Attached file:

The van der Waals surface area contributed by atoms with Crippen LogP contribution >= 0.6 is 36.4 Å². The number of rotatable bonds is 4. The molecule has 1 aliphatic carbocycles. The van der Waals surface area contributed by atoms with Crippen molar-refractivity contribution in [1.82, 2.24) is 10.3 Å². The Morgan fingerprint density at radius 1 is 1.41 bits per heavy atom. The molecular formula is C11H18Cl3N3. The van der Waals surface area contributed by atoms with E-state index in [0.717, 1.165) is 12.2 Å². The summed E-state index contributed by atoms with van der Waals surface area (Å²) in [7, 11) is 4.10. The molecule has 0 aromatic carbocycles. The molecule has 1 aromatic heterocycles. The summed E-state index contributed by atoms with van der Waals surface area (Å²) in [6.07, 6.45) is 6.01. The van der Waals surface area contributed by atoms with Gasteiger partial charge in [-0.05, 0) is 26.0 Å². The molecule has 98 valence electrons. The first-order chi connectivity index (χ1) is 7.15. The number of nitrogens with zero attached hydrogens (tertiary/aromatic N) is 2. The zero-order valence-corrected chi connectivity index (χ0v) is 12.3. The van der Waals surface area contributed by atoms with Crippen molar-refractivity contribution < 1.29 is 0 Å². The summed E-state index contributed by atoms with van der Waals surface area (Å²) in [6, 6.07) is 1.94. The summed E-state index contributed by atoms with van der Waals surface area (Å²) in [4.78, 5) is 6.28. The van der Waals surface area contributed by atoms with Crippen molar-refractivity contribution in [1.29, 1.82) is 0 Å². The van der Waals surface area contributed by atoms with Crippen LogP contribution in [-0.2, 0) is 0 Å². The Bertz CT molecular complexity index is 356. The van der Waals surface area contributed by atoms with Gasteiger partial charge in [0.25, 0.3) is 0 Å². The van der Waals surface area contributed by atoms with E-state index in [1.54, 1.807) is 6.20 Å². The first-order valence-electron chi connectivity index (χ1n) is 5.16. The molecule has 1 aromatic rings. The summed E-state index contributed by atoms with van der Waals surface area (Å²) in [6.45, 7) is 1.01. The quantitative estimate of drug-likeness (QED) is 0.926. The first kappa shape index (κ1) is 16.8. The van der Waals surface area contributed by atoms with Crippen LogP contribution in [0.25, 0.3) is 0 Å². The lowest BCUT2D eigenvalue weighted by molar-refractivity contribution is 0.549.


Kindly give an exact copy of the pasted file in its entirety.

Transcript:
The van der Waals surface area contributed by atoms with Crippen LogP contribution >= 0.6 is 36.4 Å². The number of rotatable bonds is 4. The molecule has 1 aliphatic carbocycles. The van der Waals surface area contributed by atoms with Crippen molar-refractivity contribution in [1.82, 2.24) is 10.3 Å². The Morgan fingerprint density at radius 1 is 1.41 bits per heavy atom. The molecular formula is C11H18Cl3N3. The van der Waals surface area contributed by atoms with E-state index in [0.717, 1.165) is 12.2 Å². The summed E-state index contributed by atoms with van der Waals surface area (Å²) in [7, 11) is 4.10. The molecule has 0 aromatic carbocycles. The molecule has 1 aromatic heterocycles. The summed E-state index contributed by atoms with van der Waals surface area (Å²) in [6.07, 6.45) is 6.01. The van der Waals surface area contributed by atoms with Gasteiger partial charge in [-0.05, 0) is 26.0 Å². The molecule has 98 valence electrons. The first-order chi connectivity index (χ1) is 7.15. The number of nitrogens with zero attached hydrogens (tertiary/aromatic N) is 2. The zero-order valence-corrected chi connectivity index (χ0v) is 12.3. The van der Waals surface area contributed by atoms with Crippen molar-refractivity contribution < 1.29 is 0 Å². The summed E-state index contributed by atoms with van der Waals surface area (Å²) in [6, 6.07) is 1.94. The summed E-state index contributed by atoms with van der Waals surface area (Å²) in [4.78, 5) is 6.28. The van der Waals surface area contributed by atoms with Crippen molar-refractivity contribution in [1.29, 1.82) is 0 Å². The van der Waals surface area contributed by atoms with Crippen LogP contribution in [-0.2, 0) is 0 Å². The Bertz CT molecular complexity index is 356. The van der Waals surface area contributed by atoms with Gasteiger partial charge in [0.25, 0.3) is 0 Å². The van der Waals surface area contributed by atoms with E-state index in [1.54, 1.807) is 6.20 Å². The first-order valence-electron chi connectivity index (χ1n) is 5.16. The molecule has 1 aromatic rings. The summed E-state index contributed by atoms with van der Waals surface area (Å²) in [6.45, 7) is 1.01. The quantitative estimate of drug-likeness (QED) is 0.926. The first kappa shape index (κ1) is 16.8. The van der Waals surface area contributed by atoms with Crippen LogP contribution in [0.25, 0.3) is 0 Å². The lowest BCUT2D eigenvalue weighted by molar-refractivity contribution is 0.549.